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Agricultural adaptation through local participation

Workshop in Kombewa, Kenya: Agricultural adaptation through local participation.Photo: A. Wikman (SLU)
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Written by Caitlin Corner-Dolloff, Oxford ECI. This story was originally published on

Farmers, researchers, and government officials alike recognize that adaptation to climate change must take place now. But how can this be done most effectively? It was clear from the ARDD learning event on lessons from the Climate Change Adaptation in Africa (CCAA) program, funded by the Canada’s IDRC and UK’s Department for International Development (DFID), that one of the biggest challenges is the need for climate change adaptation solutions to be context specific. A one size fits all approach to policy will not work. This has led many researchers, practitioners and funders to focus on local participatory approaches to adaptation planning and building adaptive capacity.

Why is local participation so important? On a basic level, involving individuals that will be directly affected by adaptation policy is recognized as an ethical obligation. Beyond that, local participation allows for a deep contextualized understanding of local ecological phenomena, of how to create socially acceptable policy, and of the nuanced links between different adaptation actions and outcomes. Local participation and knowledge is the key to making sure adaptation policies are successful on the ground.

Said Hounkponou, Executive Director of the Initiative pour un Développment Intégré et Durable (IDID) [the Initiative for Integrated Development] in Benin, was keenly aware of the diversity of localized adaptation solutions needed in Benin. In a project coordinated with NAPA implementation and the CCAA program, 35 districts were engaged across three agro-ecological zones. The ecology differed drastically, with some areas having one rainy season and others have two. Differences in microclimates meant also that one area can be dry while another is flooded in the same district at the same time. Local, context specific, knowledge is thus key to identifying adaptation needs across the diverse landscape in Benin.

Not only is local ecological knowledge crucial, understanding how to situate adaptation actions in socially appropriate and locally useful ways is needed. Dr. Henry Mahoo, the lead researcher on a CCAA-supported project in Sudan, established processes where farmers and scientists co-designed the Water Harvesting Inter-row Planter (WaHIP) for local conditions. In Benin, Hounkponou created a “response farming” project that informs farmers by SMS about forecasted weather. Local committees not only combine meteorological data and indigenous knowledge, they also send advice in the local language on specific agricultural practices that should be done by farmers. The next challenge is to determine why some farmers are using the technology developed and information and why others are not. This can help identify how to overcome barriers to adaptation.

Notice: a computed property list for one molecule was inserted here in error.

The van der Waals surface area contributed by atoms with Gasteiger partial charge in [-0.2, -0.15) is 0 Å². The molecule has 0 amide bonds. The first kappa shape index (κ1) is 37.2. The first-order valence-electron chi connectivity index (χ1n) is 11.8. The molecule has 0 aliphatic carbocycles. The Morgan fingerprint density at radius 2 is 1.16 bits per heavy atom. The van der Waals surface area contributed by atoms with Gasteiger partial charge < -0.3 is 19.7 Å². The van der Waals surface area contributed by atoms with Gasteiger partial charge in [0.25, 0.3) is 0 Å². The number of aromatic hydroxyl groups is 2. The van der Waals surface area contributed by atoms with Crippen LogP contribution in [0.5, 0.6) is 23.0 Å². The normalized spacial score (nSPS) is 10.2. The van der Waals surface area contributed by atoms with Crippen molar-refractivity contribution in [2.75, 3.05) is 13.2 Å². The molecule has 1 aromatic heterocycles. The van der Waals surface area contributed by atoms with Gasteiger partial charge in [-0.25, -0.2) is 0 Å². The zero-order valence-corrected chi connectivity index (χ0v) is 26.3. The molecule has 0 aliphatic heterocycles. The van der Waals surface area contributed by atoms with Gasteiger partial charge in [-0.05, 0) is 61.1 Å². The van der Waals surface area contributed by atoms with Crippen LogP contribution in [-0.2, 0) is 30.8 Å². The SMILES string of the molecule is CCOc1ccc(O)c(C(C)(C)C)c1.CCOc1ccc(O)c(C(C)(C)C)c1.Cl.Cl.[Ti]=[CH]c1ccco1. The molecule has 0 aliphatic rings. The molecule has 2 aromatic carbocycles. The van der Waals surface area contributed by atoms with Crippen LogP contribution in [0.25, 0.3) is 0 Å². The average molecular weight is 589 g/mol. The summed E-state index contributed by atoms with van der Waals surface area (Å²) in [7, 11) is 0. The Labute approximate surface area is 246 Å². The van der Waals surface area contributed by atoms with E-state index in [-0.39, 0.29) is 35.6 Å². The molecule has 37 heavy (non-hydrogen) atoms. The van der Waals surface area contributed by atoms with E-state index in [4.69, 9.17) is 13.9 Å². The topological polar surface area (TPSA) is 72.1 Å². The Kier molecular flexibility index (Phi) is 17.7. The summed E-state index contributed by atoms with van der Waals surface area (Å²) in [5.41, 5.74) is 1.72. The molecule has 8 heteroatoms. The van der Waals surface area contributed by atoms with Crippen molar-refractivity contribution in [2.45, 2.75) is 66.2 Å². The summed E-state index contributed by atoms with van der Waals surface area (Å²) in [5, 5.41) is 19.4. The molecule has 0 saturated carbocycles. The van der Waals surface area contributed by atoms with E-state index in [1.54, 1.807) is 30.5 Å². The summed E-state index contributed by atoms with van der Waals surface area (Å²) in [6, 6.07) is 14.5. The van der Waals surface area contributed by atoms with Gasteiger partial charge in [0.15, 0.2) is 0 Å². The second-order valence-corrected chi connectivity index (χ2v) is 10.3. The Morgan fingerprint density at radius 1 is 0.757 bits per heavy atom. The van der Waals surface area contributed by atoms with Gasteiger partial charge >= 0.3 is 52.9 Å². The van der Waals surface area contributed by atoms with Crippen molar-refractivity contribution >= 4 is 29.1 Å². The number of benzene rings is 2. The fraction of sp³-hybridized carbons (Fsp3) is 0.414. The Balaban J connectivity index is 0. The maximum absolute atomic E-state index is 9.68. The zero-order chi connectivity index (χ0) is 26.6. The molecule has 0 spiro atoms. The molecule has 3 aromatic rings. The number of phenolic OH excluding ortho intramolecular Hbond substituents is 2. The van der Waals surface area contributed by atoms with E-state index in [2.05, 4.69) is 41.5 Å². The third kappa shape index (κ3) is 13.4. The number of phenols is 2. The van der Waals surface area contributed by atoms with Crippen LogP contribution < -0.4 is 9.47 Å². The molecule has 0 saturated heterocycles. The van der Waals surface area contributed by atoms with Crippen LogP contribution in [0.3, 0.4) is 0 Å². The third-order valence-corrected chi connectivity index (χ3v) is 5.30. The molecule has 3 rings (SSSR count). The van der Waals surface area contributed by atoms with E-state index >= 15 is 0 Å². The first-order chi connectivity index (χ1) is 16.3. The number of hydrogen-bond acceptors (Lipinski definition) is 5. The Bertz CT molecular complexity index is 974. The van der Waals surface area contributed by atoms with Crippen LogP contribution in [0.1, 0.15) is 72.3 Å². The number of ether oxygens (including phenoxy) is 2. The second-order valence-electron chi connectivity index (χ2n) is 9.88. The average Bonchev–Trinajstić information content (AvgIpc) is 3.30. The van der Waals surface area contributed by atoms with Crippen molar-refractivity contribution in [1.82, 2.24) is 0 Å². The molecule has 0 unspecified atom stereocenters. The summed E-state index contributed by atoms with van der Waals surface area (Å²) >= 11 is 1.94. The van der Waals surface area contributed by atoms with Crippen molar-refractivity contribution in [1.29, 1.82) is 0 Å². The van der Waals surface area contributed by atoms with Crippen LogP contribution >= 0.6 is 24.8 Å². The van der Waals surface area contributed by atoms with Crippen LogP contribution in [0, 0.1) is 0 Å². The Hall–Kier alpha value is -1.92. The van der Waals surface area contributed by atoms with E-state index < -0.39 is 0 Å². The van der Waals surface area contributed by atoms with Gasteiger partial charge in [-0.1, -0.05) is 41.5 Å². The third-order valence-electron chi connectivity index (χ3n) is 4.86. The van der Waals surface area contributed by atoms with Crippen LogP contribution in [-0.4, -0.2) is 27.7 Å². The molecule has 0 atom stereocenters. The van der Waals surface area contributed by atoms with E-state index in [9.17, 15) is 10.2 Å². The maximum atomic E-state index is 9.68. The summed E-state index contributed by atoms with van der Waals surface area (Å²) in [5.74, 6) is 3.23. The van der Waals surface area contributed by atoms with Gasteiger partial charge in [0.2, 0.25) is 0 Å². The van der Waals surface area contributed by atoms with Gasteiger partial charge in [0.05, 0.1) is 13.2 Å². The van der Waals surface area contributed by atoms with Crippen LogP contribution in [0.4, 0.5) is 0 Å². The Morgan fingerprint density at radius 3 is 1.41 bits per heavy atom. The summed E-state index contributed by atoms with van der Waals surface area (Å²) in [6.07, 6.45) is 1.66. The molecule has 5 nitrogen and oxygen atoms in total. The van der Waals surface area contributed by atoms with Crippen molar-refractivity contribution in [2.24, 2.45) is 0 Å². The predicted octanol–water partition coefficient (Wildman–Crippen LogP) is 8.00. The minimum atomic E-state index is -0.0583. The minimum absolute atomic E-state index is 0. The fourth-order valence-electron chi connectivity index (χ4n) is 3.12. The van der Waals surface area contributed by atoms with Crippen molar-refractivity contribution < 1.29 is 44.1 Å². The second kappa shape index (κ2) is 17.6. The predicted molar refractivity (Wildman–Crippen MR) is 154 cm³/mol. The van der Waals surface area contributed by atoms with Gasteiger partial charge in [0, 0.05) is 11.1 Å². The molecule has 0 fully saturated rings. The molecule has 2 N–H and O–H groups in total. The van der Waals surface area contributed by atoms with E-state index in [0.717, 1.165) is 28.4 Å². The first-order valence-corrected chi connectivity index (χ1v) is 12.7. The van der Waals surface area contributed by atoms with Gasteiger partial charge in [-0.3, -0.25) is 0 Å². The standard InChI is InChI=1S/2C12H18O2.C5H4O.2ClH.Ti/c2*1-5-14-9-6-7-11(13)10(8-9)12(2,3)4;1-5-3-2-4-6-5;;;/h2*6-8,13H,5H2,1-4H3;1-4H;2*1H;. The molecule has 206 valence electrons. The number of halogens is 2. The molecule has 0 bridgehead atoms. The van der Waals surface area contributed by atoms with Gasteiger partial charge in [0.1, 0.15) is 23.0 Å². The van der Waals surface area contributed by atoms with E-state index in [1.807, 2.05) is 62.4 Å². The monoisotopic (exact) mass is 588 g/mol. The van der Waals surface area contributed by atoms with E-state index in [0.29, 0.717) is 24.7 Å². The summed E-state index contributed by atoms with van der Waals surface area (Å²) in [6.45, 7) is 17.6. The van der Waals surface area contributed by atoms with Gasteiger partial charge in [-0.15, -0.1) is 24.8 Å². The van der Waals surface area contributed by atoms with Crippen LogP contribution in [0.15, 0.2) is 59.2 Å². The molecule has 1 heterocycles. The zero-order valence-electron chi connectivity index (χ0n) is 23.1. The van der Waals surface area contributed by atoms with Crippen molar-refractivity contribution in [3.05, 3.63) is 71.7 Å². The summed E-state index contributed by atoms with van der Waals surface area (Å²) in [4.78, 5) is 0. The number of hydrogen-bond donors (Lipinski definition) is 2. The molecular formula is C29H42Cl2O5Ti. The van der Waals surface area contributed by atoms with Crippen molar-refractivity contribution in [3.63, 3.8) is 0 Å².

Given that adaptation requires a bottom-up understanding of challenges, solutions and immediate action, Participatory Action Research (PAR) processes are crucial. PAR is based on the principles of stakeholder participation and ownership of the process and outcomes. It emphasizes valuing the diversity of ideas represented from involved parties. Action is taken to address a specific problem as a means of research. The key question for many in the learning event was: how can this type of participatory processes be scaled up vertically to higher levels of governance and scaled out horizontally throughout communities?

Knowledge sharing and collaborating in all directions was emphasized as a high priority. Farmer field schools, a key aspect of the project in Benin, allowed for lessons to be shared within and between communities. This can increase direct implementation of adaptive actions, one step in building local adaptive capacity. The projects also shared local findings with partners at different levels of governance and across different sectors. The goal being to increase the effectiveness of policy solutions by making them work for local people.

The risk in scaling up local information is that the nuances can be lost at national levels. It can be an easy trap to generalize from local lessons learned and support prescriptions broadly that may not actually be widely applicable, That said, we must also move beyond the limited impacts resulting from purely localized responses. So, how can we incorporate locally derived information into national policies and avoid ultimately creating the top-down prescriptive decision-making these projects have demonstrated we should avoid? One could argue we need policies that focus on scaling up the actual participatory processes instead of scaling up the information.

As one participant passionately pointed out, we need as much research on how to scale up as we do on the generation of knowledge on adaptation in the first place. Testing different processes of scaling up and discussing metrics of successful adaptation, is a ripe area of research needed in the creation of adaptation policies around the world.